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'It’s only getting bigger’: Meet Minnesota Røkkr, the state’s first-of-its-kind esports team

On the campus of the Vikings' practice facility in Eagan, you'll find Version1, host to Minnesota Røkkr — the state's professional Call of Duty esports team.

EAGAN, Minn. — Video games are leisure for some, but for others, it's a way to make a living.

On the campus of the Vikings' practice facility in Eagan, you'll find Version1, host to Minnesota Røkkr — the state's professional Call of Duty esports team.

It's video games at the highest level.

"They are some of the best players in the world," Version1 Chief Marketing Officer Annie Scott Riley said. "The Call of Duty League has just 12 teams and so the pool of players is incredibly tight."

Røkkr's primary owners are the Wilf family, who also own the Minnesota Vikings.

Riley says the brand is fast growing, in its fourth year.

"All in all, we have about 5 million social media followers between our players, our teams and our content creators," Riley said.

Although it's Minnesota's team, most of the players are based in Dallas.

"The Call of Duty scene kind of lives in Dallas," Riley said. "A lot of the players live there and these guys all know each other socially. They all hang out so they prefer to live down there."

The players are paid quite handsomely for their elite gaming skills.

"Many of our players do make in the six figures, some of them well into the six figures and then they also have the opportunity to win prize pools in some of the tournaments they compete in and those prize pools can range from thousands of dollars to, in rare cases, millions," Riley said.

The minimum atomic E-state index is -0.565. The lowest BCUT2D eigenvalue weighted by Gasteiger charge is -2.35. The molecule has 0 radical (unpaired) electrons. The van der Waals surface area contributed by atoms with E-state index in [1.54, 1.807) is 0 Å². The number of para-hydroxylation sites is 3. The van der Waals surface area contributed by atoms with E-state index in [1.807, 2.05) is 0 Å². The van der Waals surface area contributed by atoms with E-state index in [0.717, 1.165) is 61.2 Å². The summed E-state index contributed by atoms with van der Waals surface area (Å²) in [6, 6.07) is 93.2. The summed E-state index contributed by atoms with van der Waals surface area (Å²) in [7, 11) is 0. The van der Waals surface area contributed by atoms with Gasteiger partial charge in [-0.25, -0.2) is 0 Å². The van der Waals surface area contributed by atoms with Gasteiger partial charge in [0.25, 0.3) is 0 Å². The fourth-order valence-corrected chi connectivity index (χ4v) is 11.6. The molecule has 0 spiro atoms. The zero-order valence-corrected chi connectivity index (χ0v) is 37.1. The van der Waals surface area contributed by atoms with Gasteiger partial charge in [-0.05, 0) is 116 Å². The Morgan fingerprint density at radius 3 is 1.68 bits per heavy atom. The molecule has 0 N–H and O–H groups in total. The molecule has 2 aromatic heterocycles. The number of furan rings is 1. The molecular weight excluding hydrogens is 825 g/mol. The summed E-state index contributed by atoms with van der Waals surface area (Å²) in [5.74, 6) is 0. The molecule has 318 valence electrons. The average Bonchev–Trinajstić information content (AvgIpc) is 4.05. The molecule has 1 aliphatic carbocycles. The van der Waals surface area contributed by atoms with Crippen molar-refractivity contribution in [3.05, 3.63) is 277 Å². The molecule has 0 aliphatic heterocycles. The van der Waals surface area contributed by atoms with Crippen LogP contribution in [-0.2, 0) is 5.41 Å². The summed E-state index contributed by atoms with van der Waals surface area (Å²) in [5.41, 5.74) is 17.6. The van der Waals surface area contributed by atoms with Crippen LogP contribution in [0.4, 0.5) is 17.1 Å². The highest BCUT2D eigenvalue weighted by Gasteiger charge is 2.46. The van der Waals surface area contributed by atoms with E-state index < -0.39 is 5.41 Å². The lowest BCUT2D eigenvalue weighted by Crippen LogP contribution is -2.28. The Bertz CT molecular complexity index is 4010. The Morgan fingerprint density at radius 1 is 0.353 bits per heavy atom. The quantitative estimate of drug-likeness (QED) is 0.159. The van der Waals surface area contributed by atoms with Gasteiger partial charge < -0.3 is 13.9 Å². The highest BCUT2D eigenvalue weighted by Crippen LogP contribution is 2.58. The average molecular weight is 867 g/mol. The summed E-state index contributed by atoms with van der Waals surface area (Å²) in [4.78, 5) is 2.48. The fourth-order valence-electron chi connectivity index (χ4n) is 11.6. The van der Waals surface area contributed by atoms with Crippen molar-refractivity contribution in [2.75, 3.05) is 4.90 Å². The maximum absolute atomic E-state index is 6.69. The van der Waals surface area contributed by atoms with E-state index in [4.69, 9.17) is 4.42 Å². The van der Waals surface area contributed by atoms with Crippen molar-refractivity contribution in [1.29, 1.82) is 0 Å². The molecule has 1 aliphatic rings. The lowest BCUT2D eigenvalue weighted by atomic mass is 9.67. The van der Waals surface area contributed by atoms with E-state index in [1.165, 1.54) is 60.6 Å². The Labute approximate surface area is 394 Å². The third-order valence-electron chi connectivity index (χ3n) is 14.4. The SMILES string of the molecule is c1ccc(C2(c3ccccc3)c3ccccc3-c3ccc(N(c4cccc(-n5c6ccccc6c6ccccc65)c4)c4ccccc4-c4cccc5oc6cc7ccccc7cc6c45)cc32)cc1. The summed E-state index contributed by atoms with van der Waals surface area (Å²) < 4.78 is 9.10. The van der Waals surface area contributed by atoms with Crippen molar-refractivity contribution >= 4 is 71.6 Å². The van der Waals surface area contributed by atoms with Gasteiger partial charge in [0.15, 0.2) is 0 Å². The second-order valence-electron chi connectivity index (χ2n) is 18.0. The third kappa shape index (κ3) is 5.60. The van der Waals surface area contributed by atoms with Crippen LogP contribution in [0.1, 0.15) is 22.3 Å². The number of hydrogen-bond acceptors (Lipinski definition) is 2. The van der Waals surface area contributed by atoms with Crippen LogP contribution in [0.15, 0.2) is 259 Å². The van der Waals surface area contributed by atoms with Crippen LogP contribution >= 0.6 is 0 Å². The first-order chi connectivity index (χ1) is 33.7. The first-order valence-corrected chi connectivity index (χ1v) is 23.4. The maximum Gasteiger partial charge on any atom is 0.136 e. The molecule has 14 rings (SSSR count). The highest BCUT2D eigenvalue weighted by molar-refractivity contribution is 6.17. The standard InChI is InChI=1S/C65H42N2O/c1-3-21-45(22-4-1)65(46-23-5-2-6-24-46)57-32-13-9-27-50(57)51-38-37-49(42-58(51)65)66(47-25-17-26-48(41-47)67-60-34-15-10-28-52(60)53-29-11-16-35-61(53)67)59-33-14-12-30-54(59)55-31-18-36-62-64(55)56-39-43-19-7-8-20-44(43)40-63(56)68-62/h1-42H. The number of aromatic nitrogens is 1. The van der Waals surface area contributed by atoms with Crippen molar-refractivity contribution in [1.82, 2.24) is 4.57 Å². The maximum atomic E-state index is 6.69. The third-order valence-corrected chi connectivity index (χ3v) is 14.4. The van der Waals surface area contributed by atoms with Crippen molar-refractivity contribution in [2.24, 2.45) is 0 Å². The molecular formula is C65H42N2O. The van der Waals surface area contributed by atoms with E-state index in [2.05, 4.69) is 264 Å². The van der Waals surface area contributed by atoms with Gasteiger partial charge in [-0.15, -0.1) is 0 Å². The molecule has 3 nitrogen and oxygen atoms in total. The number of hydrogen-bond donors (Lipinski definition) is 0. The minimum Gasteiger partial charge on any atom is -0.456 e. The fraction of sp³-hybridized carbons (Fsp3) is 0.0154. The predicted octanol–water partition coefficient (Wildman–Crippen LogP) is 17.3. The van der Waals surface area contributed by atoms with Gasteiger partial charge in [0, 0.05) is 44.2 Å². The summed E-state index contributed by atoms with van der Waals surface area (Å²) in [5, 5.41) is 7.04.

One of Røkkr's top players is Dillon "Attach" Price, a 2015 Call of Duty World Champion.

"When I was growing up, it wasn't like a thing to be a pro player and make money because it just wasn't big enough yet," Price said. "So, the fact that it is a thing now and I was able to make a career out of it, and then it's only getting bigger, is great to see. All the new younger generation of kids have something to look forward to."

Price is in his third season with the team, and he's considered a veteran.

"Gaming years is like dog years because I'm 26 and I'm like, top three, top four oldest players in the Call of Duty League, so it's crazy," Price said. "It's a young man's sport."

He still plans to compete, stream and create content for years to come, which will generate even more income.

According to Digital Journal, esports is expected to grow into a $5.8 billion market by 2029. The global esports viewership is expected to hit close to 665 million people, according to SportsLens.com

There is money to be made, and Version1 continues to invest on its pathway to profitability.

“Sponsorships and partnerships are our primary source of revenue right now," Riley said. "We also have merch, we have microtransactions in the games that we play, so players can purchase items for gameplay that is colored like our teams' uniforms," Riley said. "Our owners believe in this industry. They're willing to be in this for the long haul and wait that out."


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